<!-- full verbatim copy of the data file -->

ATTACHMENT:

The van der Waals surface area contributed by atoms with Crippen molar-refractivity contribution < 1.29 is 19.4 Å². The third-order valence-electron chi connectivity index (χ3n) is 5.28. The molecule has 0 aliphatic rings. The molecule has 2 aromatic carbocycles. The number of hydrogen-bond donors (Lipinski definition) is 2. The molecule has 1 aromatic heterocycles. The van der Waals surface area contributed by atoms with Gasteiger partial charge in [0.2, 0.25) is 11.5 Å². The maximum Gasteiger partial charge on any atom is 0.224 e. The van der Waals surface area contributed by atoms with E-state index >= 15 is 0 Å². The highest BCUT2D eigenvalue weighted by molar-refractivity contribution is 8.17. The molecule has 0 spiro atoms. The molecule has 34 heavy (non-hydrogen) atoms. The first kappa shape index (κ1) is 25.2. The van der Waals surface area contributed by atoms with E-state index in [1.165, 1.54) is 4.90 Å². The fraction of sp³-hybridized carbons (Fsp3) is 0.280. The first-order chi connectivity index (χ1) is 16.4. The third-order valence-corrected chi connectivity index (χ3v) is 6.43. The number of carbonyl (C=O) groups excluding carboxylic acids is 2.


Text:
The van der Waals surface area contributed by atoms with Crippen molar-refractivity contribution < 1.29 is 19.4 Å². The third-order valence-electron chi connectivity index (χ3n) is 5.28. The molecule has 0 aliphatic rings. The molecule has 2 aromatic carbocycles. The number of hydrogen-bond donors (Lipinski definition) is 2. The molecule has 1 aromatic heterocycles. The van der Waals surface area contributed by atoms with Gasteiger partial charge in [0.2, 0.25) is 11.5 Å². The maximum Gasteiger partial charge on any atom is 0.224 e. The van der Waals surface area contributed by atoms with E-state index >= 15 is 0 Å². The highest BCUT2D eigenvalue weighted by molar-refractivity contribution is 8.17. The molecule has 0 spiro atoms. The molecule has 34 heavy (non-hydrogen) atoms. The first kappa shape index (κ1) is 25.2. The van der Waals surface area contributed by atoms with E-state index in [1.165, 1.54) is 4.90 Å². The fraction of sp³-hybridized carbons (Fsp3) is 0.280. The first-order chi connectivity index (χ1) is 16.4. The third-order valence-corrected chi connectivity index (χ3v) is 6.43. The number of carbonyl (C=O) groups excluding carboxylic acids is 2.